Albania

1 Recognition of the Genocide

1.1 Recognition, official texts

In Albania, the Holocaust is recognised; however, there is no information whether the Roma are recognised or not as victims of the Genocide.

According to the OSCE (Organization for Security and Co-operation in Europe) (Education on the Holocaust and on Anti-Semitism, page 66), the Holocaust in Albania is referred to as the “systematic and regular genocide pursued by the German Nazis against various ethnic, religious and national groups prior to and during World War II, up until 1945”. The following groups are included in references to the Genocide: Jews, Roma and Sinti, communists, immigrants, gays and lesbians, alcoholics, religious fundamentalists and German dissidents.

Albania observes 27th January as its Holocaust memorial day. The day is called the “Day of Commemoration” or “Day of Memory”. It was established by Law Number 9280, adopted on 23rd September 2004 and proclaimed by the President of the Republic in decree number 4345, on 11th October 2004. Article 2.1 of the law sets 27th January as the commemorative date.

1.2 Data (camps locations, Remembrance places, measures etc.)

On 27th January, governmental institutions, national as well as the local - partake in commemorative activities in memory of the victims of the Holocaust – particularly the Jewish victims – and those who sacrificed their lives in the fight for freedom against Nazism. Government officials at all levels participate in the commemorative events, including the President, the Prime Minister and other Cabinet ministers, the Chairman of the Parliament, heads of municipalities and communes as well as other officials and government employees.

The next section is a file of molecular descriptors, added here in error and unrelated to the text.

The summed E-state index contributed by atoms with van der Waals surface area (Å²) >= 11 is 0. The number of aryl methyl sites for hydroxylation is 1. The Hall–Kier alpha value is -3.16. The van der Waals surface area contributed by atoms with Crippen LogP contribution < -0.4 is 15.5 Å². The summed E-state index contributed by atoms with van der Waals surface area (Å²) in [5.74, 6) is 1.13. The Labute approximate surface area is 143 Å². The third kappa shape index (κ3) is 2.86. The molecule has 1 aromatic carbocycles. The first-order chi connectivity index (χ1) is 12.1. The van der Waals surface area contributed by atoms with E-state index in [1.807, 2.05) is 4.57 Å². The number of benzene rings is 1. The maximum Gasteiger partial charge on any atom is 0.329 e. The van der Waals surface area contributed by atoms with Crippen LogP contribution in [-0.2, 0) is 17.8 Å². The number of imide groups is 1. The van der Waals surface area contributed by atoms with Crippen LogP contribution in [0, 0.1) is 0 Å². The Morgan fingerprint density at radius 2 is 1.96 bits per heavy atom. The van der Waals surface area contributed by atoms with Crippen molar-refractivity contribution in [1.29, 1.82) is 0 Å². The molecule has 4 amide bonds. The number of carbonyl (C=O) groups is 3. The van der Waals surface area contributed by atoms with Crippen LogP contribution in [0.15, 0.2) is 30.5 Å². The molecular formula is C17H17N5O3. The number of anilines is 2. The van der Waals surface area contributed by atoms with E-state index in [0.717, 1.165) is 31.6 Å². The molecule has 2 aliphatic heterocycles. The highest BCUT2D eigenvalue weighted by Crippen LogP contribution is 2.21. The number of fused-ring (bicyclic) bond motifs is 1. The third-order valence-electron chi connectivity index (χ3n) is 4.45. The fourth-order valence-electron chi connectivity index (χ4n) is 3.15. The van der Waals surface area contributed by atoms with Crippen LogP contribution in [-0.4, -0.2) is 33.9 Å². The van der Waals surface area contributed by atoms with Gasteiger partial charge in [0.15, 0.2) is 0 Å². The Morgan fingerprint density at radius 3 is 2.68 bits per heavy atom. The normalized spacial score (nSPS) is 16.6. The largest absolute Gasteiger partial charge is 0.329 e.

1.3 Specialised institution, commission, research centre etc., dealing with this issue

According to the available information, there is no specialised institution, commission or research centre specifically dealing with the issue of the Genocide of the Roma. There is, however, a Roma Technical Secretariat which helps the ministries to deal with Roma and minority issues.

In March 2013, the municipality of Tirana has announced that the Holocaust Memorial will be built.

1.4 Official initiatives (campaigns, actions, projects, commemoration days, museums)

Albania has designated the 27th January as the Holocaust Remembrance Day.

Non-profit organisations (Amnesty International, the Centre for Human Rights, the History Teachers Association), scientific institutions (the Academy of Sciences, the Institute of History) cultural associations, theatres as well as electronic and print media outlets represent the wide range of organisations and institutions that are involved in various types of events around the 27th January, the Day of Commemoration. The types of activities organised include academic discussions, expositions of paintings and drawings, poems, essays, concerts, speeches, television shows and visits with families that protected Jews during World War II.